Leadership and Management in The Hospitality Industry Ch. 1

Management
The attainment of organizational goals in an effective and efficient manner through planning, organizing, leading, and controlling organizational resources.
Planning
The management function concerned with defining goals for future organizational performance and deciding on the tasks and resource use needed to attain them.
Organizing
Assigning tasks, grouping tasks into departments, and allocating resources to departments.
Leading
Involves the use of influence to motivate employees to achieve the organization’s goals.
Controlling
Concerned with monitoring employees’ activities, keeping the organization on track toward its goals, and making corrections as needed.
Changing an organization
Process of modifying an existing organization to increase organizational effectiveness
Five Major Factors on the Success of Changing an Organization
Change agent, individuals affected by change, evaluation of change, type of change to be made, determination of what should be changed
The Change Agent
Refers to anyone inside or outside the organization who tries to modify an existing organizational structure
Successful change agents have the ability to
1. Determine how change should be made
2. Solve change related problems
3. Use behavioral science tools to influence people appropriately during the change
4. Determine how much change employees can withstand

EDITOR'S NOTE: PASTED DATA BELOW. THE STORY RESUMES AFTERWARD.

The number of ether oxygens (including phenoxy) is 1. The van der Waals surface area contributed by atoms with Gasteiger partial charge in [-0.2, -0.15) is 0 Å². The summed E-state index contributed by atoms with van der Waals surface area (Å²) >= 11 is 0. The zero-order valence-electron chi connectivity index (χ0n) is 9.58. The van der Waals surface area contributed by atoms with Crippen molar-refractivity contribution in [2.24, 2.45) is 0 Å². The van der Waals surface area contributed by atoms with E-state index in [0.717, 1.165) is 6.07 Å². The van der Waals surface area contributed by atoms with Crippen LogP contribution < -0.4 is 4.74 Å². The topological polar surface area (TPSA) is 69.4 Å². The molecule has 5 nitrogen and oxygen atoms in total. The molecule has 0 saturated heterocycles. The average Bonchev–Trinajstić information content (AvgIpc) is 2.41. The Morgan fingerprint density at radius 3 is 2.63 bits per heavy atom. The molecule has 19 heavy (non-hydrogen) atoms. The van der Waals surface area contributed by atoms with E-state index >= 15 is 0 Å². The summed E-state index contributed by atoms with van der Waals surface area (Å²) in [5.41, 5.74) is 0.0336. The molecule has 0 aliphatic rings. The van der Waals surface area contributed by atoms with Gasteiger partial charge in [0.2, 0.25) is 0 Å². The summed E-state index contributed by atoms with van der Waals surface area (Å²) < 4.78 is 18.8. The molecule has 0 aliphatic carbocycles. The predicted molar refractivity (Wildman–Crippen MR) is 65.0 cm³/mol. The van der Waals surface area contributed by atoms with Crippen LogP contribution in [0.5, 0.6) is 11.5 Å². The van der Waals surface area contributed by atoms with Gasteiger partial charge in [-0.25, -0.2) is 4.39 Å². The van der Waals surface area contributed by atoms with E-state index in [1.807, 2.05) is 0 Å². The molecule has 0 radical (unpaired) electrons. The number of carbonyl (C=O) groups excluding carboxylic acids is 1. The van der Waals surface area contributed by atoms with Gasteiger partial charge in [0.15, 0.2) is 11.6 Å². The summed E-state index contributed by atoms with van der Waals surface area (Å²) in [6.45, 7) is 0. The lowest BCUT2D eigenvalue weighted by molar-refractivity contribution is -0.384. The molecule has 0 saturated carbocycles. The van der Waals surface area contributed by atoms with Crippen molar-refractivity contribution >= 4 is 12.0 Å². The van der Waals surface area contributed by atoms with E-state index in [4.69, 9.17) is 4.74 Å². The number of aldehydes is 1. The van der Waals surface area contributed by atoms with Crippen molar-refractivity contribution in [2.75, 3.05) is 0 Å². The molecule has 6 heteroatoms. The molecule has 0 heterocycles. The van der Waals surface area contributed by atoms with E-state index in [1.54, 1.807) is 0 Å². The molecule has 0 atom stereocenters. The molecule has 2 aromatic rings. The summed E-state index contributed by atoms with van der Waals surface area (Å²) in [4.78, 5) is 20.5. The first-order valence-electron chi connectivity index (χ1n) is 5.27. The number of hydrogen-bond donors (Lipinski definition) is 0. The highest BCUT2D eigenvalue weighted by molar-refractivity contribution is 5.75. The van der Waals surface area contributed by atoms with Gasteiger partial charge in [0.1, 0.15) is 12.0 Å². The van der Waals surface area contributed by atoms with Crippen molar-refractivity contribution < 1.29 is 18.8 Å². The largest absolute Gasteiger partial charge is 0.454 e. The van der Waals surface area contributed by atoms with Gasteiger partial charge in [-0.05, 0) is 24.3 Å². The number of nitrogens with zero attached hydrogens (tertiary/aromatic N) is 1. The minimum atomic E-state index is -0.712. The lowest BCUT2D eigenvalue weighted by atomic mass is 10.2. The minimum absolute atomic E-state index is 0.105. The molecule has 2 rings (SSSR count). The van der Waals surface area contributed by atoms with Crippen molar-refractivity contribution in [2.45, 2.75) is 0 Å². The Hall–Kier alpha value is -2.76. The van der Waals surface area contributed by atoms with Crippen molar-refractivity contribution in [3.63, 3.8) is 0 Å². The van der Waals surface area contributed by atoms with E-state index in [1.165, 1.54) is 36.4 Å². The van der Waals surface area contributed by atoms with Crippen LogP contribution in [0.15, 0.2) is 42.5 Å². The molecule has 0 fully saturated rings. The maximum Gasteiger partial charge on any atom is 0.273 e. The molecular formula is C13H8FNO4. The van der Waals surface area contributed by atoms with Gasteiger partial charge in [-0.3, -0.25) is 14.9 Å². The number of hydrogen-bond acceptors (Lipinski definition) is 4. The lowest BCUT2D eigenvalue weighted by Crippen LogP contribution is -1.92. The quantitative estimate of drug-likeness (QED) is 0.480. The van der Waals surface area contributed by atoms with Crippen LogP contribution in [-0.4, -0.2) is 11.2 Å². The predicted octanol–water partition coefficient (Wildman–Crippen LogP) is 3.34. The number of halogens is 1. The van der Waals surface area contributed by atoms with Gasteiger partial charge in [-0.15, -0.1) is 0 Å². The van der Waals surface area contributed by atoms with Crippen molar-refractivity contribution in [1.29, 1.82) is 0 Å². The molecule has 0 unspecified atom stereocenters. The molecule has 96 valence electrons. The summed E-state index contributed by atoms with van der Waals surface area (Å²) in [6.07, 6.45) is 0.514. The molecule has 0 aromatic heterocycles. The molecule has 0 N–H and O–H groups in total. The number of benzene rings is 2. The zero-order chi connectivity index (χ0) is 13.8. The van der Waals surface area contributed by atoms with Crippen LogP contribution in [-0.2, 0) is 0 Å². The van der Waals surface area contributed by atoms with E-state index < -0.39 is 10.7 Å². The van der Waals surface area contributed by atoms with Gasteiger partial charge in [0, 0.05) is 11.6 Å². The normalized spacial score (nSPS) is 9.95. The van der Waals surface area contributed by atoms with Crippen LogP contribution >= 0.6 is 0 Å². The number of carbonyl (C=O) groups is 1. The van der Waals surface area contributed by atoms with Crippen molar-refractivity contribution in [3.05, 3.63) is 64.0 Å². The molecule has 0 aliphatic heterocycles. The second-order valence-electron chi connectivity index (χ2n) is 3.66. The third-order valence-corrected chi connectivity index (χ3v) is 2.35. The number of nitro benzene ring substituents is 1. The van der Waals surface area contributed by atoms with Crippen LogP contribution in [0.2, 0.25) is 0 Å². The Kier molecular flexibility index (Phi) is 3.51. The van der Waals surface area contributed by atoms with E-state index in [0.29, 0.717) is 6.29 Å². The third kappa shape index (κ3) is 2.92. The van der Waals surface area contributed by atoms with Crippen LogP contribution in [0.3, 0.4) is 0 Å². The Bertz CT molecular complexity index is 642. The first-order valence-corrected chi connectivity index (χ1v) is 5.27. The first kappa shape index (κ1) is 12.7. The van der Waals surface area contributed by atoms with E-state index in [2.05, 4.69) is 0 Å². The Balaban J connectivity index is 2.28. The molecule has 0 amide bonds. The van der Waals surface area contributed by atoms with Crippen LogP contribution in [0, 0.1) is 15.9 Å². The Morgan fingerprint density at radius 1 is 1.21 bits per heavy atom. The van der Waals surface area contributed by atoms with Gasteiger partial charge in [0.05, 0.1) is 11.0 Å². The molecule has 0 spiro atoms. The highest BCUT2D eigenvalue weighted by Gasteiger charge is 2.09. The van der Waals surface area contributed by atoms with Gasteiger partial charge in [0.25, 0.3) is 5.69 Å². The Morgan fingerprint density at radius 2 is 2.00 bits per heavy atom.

Factors to consider when changing an organization
What should be changed, the type of change to make, Individuals affected by change, evaluation of change
Three main factors
People factors, structural factors, technological factors
People Factors
Attitudes, leadership skills, communication skills, etc.
Structural Factors
Organization controls, such as policies and procedures
Technological Factors
Any types of equipment or processes assisting organizational members in the performance of their jobs
Types of Change
Structural, Matrix, and People Change
Structural Change
Type of organizational change emphasizing modifying an existing organizational structure. This includes:
1. Modifying organizational structure to fit the communication needs of the organization
2. Decentralizing the organization to reduce costs of coordination, increase the controllability of subunits, increase motivation, and gain greater flexibility
Matrix Change